Politician falsely accused of homeschooling

telephoneEvery election year brings with it an abundance of falsities and campaign ads which, well, skew the views of the opposition to the extreme.  This one has to take the cake, however:

Councilman Seth Morgan of Ohio’s 36th District homeschools his children!

The horror!  I can almost hear the sneer in her voice as Ms. Wojcik, president of the Western Ohio Education Association, accuses Morgan of homeschooling and asks residents to join her in voting for Charles Mortan.  Even though she is not a district resident and is not able to vote in the district.

So, do you think there is enough time left for him to blot out the stain false homeschooling allegations have left before the election?  Or is it all over for Councilman Morgan whose only school-aged child attends kindergarten at a local public school?

Or has the NEA and its various state associations completely lost touch with what lies arguments are likely to motivate people into voting for their candidates?

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0 Responses

  1. Ah! I met that reporter personally years ago! Small world.

    Actually, I think it IS relevant when you’re voting for an education position whether the candidates use private or homeschool options. It would make the statement that the schools are so crappy, you wouldn’t want to send your own kid to them, but you’re willing to help try to make them better for others (and maybe your kid eventually.)

    Wouldn’t bug me so much as being hypocritical if it were true. How many big-name politicians NEVER send their children to public schools? Oh, I mean in an area with an “average” or “low” income. They just don’t.

  2. Well, draw me like a Peanuts character with a big HAHAHAHAHAHAHA!!!!!! over my head! This line in the article really tickled me most, though: the ad “*falsely accused* Morgan of home schooling his children” — as if homeschooling were on a par with perjury or petty larceny.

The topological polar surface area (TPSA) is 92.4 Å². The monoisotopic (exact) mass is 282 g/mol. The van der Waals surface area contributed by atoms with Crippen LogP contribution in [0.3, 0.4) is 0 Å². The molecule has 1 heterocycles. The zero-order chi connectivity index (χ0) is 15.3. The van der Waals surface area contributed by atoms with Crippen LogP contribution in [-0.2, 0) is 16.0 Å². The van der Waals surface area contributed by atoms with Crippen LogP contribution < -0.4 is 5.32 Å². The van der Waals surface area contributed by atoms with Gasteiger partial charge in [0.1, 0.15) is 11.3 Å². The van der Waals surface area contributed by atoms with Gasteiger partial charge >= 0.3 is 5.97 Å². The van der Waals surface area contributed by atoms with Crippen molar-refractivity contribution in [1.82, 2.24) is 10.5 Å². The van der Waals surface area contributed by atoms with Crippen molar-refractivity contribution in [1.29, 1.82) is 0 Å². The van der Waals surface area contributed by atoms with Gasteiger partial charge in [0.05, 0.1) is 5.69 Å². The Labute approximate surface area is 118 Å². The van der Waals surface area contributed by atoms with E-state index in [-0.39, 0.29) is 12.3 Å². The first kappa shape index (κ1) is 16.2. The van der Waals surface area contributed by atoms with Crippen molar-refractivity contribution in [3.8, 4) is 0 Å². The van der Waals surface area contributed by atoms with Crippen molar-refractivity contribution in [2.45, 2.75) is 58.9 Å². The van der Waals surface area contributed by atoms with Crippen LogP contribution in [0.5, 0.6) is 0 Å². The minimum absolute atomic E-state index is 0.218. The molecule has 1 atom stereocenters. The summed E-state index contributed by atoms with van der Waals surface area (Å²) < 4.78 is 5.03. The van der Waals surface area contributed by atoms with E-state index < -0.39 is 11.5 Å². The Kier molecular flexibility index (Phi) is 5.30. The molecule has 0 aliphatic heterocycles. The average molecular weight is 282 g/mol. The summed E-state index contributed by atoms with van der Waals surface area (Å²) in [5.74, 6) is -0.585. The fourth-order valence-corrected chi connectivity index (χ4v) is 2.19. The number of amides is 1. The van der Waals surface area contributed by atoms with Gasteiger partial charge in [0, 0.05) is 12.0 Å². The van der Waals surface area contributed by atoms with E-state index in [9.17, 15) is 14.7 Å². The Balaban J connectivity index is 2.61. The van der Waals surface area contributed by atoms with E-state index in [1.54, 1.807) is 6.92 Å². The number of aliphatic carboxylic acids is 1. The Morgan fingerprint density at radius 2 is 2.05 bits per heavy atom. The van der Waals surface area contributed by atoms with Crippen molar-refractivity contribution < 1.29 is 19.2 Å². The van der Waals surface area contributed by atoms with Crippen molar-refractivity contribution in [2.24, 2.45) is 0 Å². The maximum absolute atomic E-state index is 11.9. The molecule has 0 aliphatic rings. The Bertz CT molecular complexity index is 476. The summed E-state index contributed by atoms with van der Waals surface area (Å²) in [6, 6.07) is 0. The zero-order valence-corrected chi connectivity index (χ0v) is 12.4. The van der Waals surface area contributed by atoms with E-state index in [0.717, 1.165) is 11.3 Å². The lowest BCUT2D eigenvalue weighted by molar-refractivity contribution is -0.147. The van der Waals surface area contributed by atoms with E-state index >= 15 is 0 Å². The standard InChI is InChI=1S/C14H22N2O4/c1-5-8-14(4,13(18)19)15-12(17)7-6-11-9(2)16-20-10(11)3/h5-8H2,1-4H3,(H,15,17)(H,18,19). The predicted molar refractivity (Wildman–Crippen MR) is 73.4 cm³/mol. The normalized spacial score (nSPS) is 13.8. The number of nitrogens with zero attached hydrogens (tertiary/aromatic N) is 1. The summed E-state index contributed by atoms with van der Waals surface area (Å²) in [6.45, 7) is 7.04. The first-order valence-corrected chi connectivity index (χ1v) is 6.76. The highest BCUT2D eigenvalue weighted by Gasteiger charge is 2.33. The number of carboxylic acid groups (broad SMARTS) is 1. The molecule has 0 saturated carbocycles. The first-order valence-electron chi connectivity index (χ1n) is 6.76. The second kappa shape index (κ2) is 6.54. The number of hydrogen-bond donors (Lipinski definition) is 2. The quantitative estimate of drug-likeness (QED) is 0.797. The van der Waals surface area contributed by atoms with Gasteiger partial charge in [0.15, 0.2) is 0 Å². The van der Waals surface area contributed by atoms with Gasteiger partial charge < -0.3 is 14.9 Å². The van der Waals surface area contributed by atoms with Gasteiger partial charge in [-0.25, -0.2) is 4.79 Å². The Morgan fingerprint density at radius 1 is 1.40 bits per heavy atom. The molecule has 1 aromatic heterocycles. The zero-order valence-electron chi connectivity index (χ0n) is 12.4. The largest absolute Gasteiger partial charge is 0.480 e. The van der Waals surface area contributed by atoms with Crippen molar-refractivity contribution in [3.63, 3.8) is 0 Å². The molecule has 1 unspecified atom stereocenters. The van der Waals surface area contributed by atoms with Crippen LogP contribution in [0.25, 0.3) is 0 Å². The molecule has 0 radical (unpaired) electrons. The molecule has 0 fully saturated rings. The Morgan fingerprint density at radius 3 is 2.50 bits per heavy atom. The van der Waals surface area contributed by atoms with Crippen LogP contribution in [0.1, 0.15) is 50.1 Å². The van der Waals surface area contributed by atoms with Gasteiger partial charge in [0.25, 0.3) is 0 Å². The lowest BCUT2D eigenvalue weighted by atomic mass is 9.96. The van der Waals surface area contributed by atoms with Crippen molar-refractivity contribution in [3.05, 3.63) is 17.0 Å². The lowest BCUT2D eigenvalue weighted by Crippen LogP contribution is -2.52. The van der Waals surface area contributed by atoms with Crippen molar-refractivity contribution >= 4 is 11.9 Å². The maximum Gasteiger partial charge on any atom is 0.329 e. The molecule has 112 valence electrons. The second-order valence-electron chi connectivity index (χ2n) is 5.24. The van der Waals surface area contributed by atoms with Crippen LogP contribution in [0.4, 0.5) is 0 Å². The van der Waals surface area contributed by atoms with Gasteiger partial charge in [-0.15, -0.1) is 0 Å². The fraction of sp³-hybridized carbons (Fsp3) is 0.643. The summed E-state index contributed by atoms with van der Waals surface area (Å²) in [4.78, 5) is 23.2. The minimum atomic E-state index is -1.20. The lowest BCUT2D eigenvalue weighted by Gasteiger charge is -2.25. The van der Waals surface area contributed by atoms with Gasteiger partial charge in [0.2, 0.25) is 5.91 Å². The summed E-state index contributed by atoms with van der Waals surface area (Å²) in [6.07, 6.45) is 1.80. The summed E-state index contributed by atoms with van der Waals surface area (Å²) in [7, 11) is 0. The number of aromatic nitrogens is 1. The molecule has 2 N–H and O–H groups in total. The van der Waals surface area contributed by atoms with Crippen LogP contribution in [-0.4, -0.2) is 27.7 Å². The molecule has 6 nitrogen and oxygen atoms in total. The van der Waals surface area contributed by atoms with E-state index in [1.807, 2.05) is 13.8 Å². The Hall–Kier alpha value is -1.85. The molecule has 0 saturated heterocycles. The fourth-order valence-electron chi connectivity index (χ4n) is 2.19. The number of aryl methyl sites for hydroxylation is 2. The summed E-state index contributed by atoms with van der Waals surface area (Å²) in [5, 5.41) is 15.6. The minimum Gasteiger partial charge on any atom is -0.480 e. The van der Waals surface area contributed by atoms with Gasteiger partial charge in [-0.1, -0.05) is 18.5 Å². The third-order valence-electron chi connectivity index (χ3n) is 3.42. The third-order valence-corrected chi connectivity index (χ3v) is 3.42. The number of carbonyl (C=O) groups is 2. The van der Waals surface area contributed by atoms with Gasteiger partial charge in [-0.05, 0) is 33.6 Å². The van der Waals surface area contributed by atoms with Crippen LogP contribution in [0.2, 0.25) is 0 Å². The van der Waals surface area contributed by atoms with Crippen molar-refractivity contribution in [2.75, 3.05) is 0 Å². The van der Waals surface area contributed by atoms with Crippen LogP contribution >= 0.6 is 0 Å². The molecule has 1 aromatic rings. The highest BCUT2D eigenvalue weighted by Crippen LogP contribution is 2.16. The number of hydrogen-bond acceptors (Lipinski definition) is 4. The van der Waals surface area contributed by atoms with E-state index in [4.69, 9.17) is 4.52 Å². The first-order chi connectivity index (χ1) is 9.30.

3. It is pretty funny, isn’t it? And I think the choices a politician makes for his own children can be relevant, but to be “accused” (especially falsely) of any particular choice? Weird.

  4. They better be careful making accusations such these. It could actually cause voters to find out more about *homeschooling* and may be counterproductive to their plight altogether. Homeschooling will continue to increase like it has been over the years. It’s not unusual for families of politicians to homeschool. C’mon NEA, get with the program, would you!

  5. There are even people on local and state boards of education who homeschool. It just seems odd that this is what they would go with. I know they are against homeschooling, but you’d think by now they’d realize that they aren’t really winning on that argument beyond the “accountability” thing that comes up now and again.

  6. Maybe we need to start an “I’m a homeschooler” campaign on YouTube, like the “I’m a PC” ads for the much-maligned Microsoft…

    Heart of the Matter already has a beginning collection. Anyone want to set up a YouTube channel?

  7. Ooh! I love the idea. And it isn’t that hard to do. I have a channel, but all that is on it is a couple of gerbil videos and my 3yo drawing the winner for that binder.

  8. I’m thinking it would be the video equivalent of books like Nancy Lande’s Homeschooling Patchwork of Days: Share a Day with 30 Homeschool Families, showcasing the values, diversity, engagement, and competence of homeschoolers.

    Some could be short & punchy, like the Mac/PC ads, highlighting particular values/advantages of homeschooling, but others could be more day-in-the-life interview style.

    The better (in terms of diversity and integrity) such a collection got, the more it would be a useful resource not only for politicians & administrators who want to know our community, but also for families considering homeschooling or wanting to communicate to their families & friends what homeschooling is all about.

    My YouTube experience is limited, but I’d be happy to collaborate on such a project!

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